Minister of Public Works Desmond Bannister said Bahamians’ complacency created the shantytown problem that exists in the country.
“It should never have come to this,” Bannister told reporters on Abaco on Friday.
“If we as Bahamians did not let these things come up, we would never have come to this situation.
“If we had not been so complacent, we’d never have let these communities grow up the way they’ve grown up.”
He added, “We have to stop being complacent. We have to ensure that people who make decisions hear our voices and we have to ensure that these things don’t happen. And they are happening now on every island.
“They are happening in New Providence, in Andros, Eleuthera, Exuma, throughout the country. We have to stop it and we have to make sure it doesn’t continue.”
He continued, “As Bahamians, we have to take pride and ensure that we stop it now wherever it’s happening and that we reclaim the land that really is land for Bahamians, and that we utilize it in productive ways.”
Bannister said only an event like hurricane Dorian could have allowed the government to do what is necessary to clean up the Abaco shantytowns.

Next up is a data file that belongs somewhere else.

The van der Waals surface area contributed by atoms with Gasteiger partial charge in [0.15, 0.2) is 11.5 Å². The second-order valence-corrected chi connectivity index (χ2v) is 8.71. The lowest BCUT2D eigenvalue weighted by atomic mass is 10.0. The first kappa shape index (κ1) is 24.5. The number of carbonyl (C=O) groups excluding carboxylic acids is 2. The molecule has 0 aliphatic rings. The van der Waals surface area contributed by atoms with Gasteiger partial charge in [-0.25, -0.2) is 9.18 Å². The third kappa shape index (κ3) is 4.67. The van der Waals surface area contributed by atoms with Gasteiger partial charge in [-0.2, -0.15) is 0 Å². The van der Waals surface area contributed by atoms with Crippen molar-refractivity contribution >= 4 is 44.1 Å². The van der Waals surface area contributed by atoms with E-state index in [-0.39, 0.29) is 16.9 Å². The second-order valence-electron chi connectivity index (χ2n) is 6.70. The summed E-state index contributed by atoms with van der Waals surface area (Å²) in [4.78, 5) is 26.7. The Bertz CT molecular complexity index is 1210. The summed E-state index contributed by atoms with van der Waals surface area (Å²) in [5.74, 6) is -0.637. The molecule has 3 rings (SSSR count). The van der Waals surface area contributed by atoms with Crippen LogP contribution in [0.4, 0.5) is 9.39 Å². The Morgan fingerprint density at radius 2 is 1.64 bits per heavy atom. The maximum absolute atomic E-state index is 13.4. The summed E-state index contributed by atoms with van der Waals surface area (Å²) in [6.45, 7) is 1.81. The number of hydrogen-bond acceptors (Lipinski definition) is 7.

“One of the things that came out of this is it took what lawyers refer to as an act of God to put us in a position where we can clear this,” he said.
The minister urged other government officials to ensure that shantytowns in other parts of The Bahamas are properly cleared.
“I want to just say to my colleagues, the attorney general and the minister of agriculture who are seeking to do this same thing in other areas of the country, we have to ensure that we clear these areas properly,” he said.
Last week, it was revealed that the E. coli found in the groundwater in North Andros was traced back to nearby shantytowns, according to officials.
Tests of well water in the area in January revealed that 72 percent of the samples contained E. coli.
Bannister cited health hazards observed in The Mudd shantytown in Abaco in his plea to the government and the public.
“You all have seen where the open septic tanks were,” he said.
“You’ve seen the open dumps that were here.
“These are serious health hazards for our county and our communities and we have to ensure that this doesn’t happen again and it’s happening in too many other places.”
While he said it is unclear what the land the Abaco shantytowns occupied will be used for in the future, Bannister assured it will be for Bahamians.
“But one thing I’m going to tell you, this is going to be for Bahamians and that’s important,” he said.
“This is part of our heritage. This is something that belongs to us and we have to use it appropriately. We can never ever, ever let this happen here again and where it is happening we have to stop it now.
“This is a lesson for us as Bahamian people.”
Early in its term, the Minnis administration announced plans to demolish shantytowns in The Bahamas.
In August 2018, Supreme Court Justice Cheryl Grant-Thompson handed down an injunction blocking the demolition of shantytown structures.
The government is seeking to have the injunction lifted.
After Dorian, the government issued an immediate six-month ban on the construction of new buildings in Abaco shantytowns.